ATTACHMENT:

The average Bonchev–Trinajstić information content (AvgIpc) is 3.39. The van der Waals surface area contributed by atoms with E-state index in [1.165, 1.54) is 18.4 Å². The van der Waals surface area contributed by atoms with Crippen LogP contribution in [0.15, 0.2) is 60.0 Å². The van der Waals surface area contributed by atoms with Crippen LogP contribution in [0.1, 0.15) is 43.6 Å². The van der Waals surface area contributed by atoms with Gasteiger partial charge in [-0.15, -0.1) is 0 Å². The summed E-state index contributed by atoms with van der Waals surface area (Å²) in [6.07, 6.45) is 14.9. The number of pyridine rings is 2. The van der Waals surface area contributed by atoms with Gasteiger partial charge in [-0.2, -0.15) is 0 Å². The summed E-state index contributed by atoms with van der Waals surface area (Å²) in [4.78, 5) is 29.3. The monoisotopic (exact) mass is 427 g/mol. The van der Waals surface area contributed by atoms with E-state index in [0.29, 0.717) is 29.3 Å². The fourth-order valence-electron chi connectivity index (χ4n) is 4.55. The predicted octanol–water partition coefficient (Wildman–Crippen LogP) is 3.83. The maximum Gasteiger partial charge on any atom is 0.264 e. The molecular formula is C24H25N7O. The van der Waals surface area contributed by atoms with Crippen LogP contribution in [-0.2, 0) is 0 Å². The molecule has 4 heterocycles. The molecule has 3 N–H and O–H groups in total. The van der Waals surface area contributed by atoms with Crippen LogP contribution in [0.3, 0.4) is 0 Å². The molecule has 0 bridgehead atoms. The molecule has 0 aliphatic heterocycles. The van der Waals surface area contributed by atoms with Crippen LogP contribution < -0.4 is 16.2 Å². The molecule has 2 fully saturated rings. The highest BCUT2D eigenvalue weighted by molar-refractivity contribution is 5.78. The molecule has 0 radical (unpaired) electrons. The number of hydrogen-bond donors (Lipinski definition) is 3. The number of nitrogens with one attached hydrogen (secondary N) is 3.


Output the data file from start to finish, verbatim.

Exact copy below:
The average Bonchev–Trinajstić information content (AvgIpc) is 3.39. The van der Waals surface area contributed by atoms with E-state index in [1.165, 1.54) is 18.4 Å². The van der Waals surface area contributed by atoms with Crippen LogP contribution in [0.15, 0.2) is 60.0 Å². The van der Waals surface area contributed by atoms with Crippen LogP contribution in [0.1, 0.15) is 43.6 Å². The van der Waals surface area contributed by atoms with Gasteiger partial charge in [-0.15, -0.1) is 0 Å². The summed E-state index contributed by atoms with van der Waals surface area (Å²) in [6.07, 6.45) is 14.9. The number of pyridine rings is 2. The van der Waals surface area contributed by atoms with Gasteiger partial charge in [-0.2, -0.15) is 0 Å². The summed E-state index contributed by atoms with van der Waals surface area (Å²) in [4.78, 5) is 29.3. The monoisotopic (exact) mass is 427 g/mol. The van der Waals surface area contributed by atoms with E-state index in [0.29, 0.717) is 29.3 Å². The fourth-order valence-electron chi connectivity index (χ4n) is 4.55. The predicted octanol–water partition coefficient (Wildman–Crippen LogP) is 3.83. The maximum Gasteiger partial charge on any atom is 0.264 e. The molecular formula is C24H25N7O. The van der Waals surface area contributed by atoms with Crippen LogP contribution in [-0.2, 0) is 0 Å². The molecule has 4 heterocycles. The molecule has 3 N–H and O–H groups in total. The van der Waals surface area contributed by atoms with Crippen LogP contribution in [0.3, 0.4) is 0 Å². The molecule has 0 bridgehead atoms. The molecule has 0 aliphatic heterocycles. The van der Waals surface area contributed by atoms with Crippen LogP contribution < -0.4 is 16.2 Å². The molecule has 2 fully saturated rings. The highest BCUT2D eigenvalue weighted by molar-refractivity contribution is 5.78. The molecule has 0 radical (unpaired) electrons. The number of hydrogen-bond donors (Lipinski definition) is 3. The number of nitrogens with one attached hydrogen (secondary N) is 3.